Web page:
Returning To Homeroom

By Blair Waltman-Alexin | Monday, May 24th 2021

Sitting outside her apartment on a blustery spring day, Sara Reza fires up her laptop and logs into Zoom. She says hello to the other attendees, a handful of fifth graders from Del Valle Elementary School.

“What are we working on today?” Reza asks, jumping into the math quizzes project to prep the students for the upcoming State of Texas Assessment of Academic Readiness, or STAAR, tests.

“It’s not an easy job,” Reza says. “Cause it’s hard to keep kids engaged with you when you’re over the computer.”

Reza isn’t a teacher, at least not yet. She’s a senior at Del Valle High School and will be one of the first to graduate from the school’s Teaching and Training Pathway. Part of the district’s Career and Technical Education arm, the program lets students earn college credit while getting classroom experience via internships at the district’s elementary and middle schools. Once they graduate, students over the age of 18 can apply for their Educational Aide I certificate, which allows them to start working as a substitute or teacher’s aide. By completing the program, students can effectively jumpstart their teaching careers by having both classroom experience and college credits under their belt.

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Reza helps two fifth grade girls with their math homework. Reza plans to return to Del Valle ISD as a teacher once she graduates college.

“It’s just really, really exciting because I’m basically becoming a mini teacher,” Reza says. “I'm getting all the practice and everything so when I do become a real teacher, I'll be able to be an awesome teacher.”

Del Valle Independent School District offers over 20 CTE courses in subjects ranging from baking to biotechnology. But the education pathway is unique in that the goal isn’t just to send students out into the working world; it’s to have them return to Del Valle ISD. They’re not alone in their need to attract a pool of potential educators. Texas has a high rate of teacher turnover, with roughly 1 in 3 quitting before they reach their sixth year in the classroom. Districts are looking for new ways to recruit staff.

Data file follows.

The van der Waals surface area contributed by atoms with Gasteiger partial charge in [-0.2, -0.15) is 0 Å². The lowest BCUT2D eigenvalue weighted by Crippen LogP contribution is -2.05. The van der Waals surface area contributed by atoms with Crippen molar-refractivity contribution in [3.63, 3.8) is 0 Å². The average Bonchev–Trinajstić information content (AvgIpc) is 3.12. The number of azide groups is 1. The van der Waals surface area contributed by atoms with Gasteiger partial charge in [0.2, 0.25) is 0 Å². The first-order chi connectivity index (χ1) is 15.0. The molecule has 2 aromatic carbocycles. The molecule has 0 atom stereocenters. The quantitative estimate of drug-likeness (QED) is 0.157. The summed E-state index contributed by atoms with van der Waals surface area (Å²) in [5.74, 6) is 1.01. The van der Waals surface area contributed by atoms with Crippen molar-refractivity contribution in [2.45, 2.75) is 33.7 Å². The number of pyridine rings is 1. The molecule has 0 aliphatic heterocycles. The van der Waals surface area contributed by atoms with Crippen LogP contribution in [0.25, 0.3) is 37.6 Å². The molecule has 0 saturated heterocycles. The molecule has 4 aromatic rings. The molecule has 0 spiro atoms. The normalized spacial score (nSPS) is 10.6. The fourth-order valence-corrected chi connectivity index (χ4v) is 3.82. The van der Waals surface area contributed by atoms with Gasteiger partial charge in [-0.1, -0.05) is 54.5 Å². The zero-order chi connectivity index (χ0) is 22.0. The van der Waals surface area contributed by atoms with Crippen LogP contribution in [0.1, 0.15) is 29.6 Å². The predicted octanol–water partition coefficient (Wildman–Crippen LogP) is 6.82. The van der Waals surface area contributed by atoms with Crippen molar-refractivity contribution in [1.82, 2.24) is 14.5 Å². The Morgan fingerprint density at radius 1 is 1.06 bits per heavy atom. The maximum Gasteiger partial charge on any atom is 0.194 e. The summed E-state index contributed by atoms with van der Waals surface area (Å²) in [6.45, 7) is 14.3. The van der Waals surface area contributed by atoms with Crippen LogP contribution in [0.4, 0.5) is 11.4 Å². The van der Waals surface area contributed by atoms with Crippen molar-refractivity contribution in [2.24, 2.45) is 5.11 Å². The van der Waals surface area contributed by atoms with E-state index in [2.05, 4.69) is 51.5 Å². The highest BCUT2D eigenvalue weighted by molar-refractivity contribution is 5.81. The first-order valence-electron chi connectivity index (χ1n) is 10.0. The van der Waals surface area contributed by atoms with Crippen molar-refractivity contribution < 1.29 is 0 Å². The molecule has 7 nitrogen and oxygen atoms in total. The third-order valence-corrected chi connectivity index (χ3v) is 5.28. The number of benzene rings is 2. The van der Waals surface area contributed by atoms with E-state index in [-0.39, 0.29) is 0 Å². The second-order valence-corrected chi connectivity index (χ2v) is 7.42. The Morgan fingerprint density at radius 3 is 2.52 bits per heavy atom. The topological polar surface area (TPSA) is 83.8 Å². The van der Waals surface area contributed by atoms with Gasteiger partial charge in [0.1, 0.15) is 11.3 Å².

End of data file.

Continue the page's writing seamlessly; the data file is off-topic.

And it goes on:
Tashara Angelle is the CTE coordinator at Del Valle ISD. She says the district is planning to hire students as teacher’s aides and substitutes and guarantee them student teaching positions as incentives to stay on with the district once they graduate college.

“They don't have to come back and teach here, but we're making it easy for them to do that,” she says.

Angelle says having students return to teach at their alma maters benefits more than just the school.

“They have parents who still live in the district, they have little brothers and sisters, and so they have strong ties to the community,” Angelle says. “Which will help, I think, for teacher retention ... so not only is it beneficial for the students, it's beneficial for the community as a whole.”

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Reza gets feedback on her internship from Favela Soto. Reza says the stereotype that Del Valle is “a ghetto school” is inaccurate, pointing to the many certificate and dual credit programs offered. “They haven't seen the amount of stuff we have in Del Valle,” Reza says.

Angelle is proof positive of that concept. She graduated from Del Valle before returning as a teacher and coach. She says her understanding of the community and its needs reduced disciplinary action and boosted student retention.